(Repeats item issued earlier. The opinions expressed here are those of the author, a columnist for Reuters.)
* GRAPHIC - India's seaborne coal imports: tmsnrt.rs/3076eVJ
By Clyde Russell
LAUNCESTON, Australia, June 1 (Reuters) - India’s imports of coal collapsed to the weakest in at least five years in May, as the economic lockdown in the world’s second-biggest importer of the polluting fuel took its toll.
Imports were estimated at 9.17 million tonnes in May, according to vessel-tracking and port data compiled by Refinitiv, the lowest result since Refinitiv started collating data in January 2015.
While the numbers are still subject to revision, it’s clear that May’s imports will come nowhere close to the 14.64 million tonnes in April, or the 21.2 million tonnes in May last year.
There is little doubt that the major contributing factor to the slump in coal imports has been the lockdown of much of India’s economy, which started in March and has now been extended in certain areas until the end of June.
India’s cases of the novel coronavirus have surged past 180,000 and the associated COVID-19 disease has claimed more than 5,000 lives.
The economy has been hit, with March quarter growth dropping to 3.1%, the weakest in eight years amid expectations that the June quarter may see a reduction as large as 20%.
The slump in economic growth has curbed power demand, which has fallen an estimated 25% during the lockdown.
The drop in demand has been most pronounced in coal-fired generation, which plunged 32.3% in April, while that for solar generation rose 16.9%, according to an analysis of government data.
In these circumstances it’s not surprising that coal imports have suffered, and a breakdown by country of origin underscores that it’s largely coal-fired generation that has taken the hit.
India’s imports from top supplier Indonesia, which typically ships lower-energy coal used for power generation, dropped to 3.6 million tonnes in May, down from 5.24 million in April and 8.34 million in May 2019, according to Refinitiv.
However, imports from Australia, which supplies mainly high energy coal for steel-making to India, were 2.42 million tonnes in May, down modestly from 2.78 million in April, although the decline from last May’s 4.38 million was steeper.
It’s also interesting to note that imports from South Africa virtually collapsed in May, plummeting to just 695,000 tonnes from 2.44 million in April and 5.02 million in May last year.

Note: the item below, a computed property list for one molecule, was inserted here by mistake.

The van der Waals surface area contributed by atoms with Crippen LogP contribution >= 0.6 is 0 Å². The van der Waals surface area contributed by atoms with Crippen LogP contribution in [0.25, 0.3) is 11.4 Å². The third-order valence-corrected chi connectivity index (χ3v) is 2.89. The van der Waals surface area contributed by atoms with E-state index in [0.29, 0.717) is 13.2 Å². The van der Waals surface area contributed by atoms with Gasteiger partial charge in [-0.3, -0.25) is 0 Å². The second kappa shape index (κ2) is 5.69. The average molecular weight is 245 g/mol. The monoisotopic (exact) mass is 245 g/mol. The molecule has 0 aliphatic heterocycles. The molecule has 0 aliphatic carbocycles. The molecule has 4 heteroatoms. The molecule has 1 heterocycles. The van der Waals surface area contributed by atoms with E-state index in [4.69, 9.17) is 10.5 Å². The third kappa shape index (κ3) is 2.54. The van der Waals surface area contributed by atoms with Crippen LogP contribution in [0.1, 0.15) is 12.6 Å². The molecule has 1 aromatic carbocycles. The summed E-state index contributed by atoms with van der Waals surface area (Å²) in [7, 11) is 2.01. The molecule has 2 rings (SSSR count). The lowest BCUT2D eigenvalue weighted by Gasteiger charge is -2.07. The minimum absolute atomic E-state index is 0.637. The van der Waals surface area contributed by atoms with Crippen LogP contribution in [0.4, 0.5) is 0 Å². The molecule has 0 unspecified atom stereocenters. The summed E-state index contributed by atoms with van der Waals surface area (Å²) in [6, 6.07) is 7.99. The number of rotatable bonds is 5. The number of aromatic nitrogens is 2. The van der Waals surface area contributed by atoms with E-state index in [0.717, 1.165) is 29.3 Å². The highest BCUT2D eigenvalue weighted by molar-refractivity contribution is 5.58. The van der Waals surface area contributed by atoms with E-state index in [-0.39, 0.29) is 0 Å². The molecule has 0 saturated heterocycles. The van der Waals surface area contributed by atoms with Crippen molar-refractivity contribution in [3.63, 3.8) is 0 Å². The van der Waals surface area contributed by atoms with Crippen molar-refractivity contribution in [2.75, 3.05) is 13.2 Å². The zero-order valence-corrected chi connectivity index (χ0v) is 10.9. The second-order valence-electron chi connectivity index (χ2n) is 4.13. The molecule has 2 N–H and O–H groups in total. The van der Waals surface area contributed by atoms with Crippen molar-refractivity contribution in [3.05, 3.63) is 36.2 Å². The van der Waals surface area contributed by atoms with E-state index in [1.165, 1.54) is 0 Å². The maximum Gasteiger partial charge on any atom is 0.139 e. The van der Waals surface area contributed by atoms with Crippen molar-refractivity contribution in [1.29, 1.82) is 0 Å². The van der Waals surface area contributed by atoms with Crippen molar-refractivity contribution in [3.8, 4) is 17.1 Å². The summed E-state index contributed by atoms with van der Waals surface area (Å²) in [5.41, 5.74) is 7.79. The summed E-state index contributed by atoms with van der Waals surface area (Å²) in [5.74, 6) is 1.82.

While South African coal is used for power generation, it is also widely used in industries, such as cement-making and ceramics, and the collapse in demand fits in with the loss of economic activity during India’s lockdown.
As India starts to re-open its economy, it would be logical to expect that coal demand will once again pick up, but it’s also possible that India’s imports are shifting structurally lower.
It’s no secret that the government wants to see lower imports in order to save on foreign exchange as well as promote the domestic mining industry.
The latest move in that direction saw India’s environment ministry reverse a 2014 decision that placed limits on the amount of ash in coal at some plants.
This meant that domestic coal, which is mainly high in ash, had to be washed in order to lower its ash content, or that imported coal with low ash, such as from Indonesia, was used as a substitute.
By allowing more coal-fired plants to use high ash coal, India will most likely increase demand for domestic coal while trimming that for imported fuel.
Another factor to consider is the increasing availability of renewables such as solar at prices lower than for electricity generated by coal.
This means investment is likely to flow into renewables at a far greater pace than for coal, and it’s unlikely that new coal-fired plants based on using imported fuel would be economically viable.
The price of seaborne coal supplied to India therefore may continue to struggle, as can be seen by the decline in Indonesian coal with an energy rating of 4,200 kilocalories per kilogram.
The weekly index for this coal, as assessed by commodity price reporting agency Argus, lost 34% from its peak so far this year of $36.67 a tonne on Feb. 14 to its low of $24.15 on May 8. It has since recovered somewhat to $29.37 in the week ended May 29. (Editing by Richard Pullin)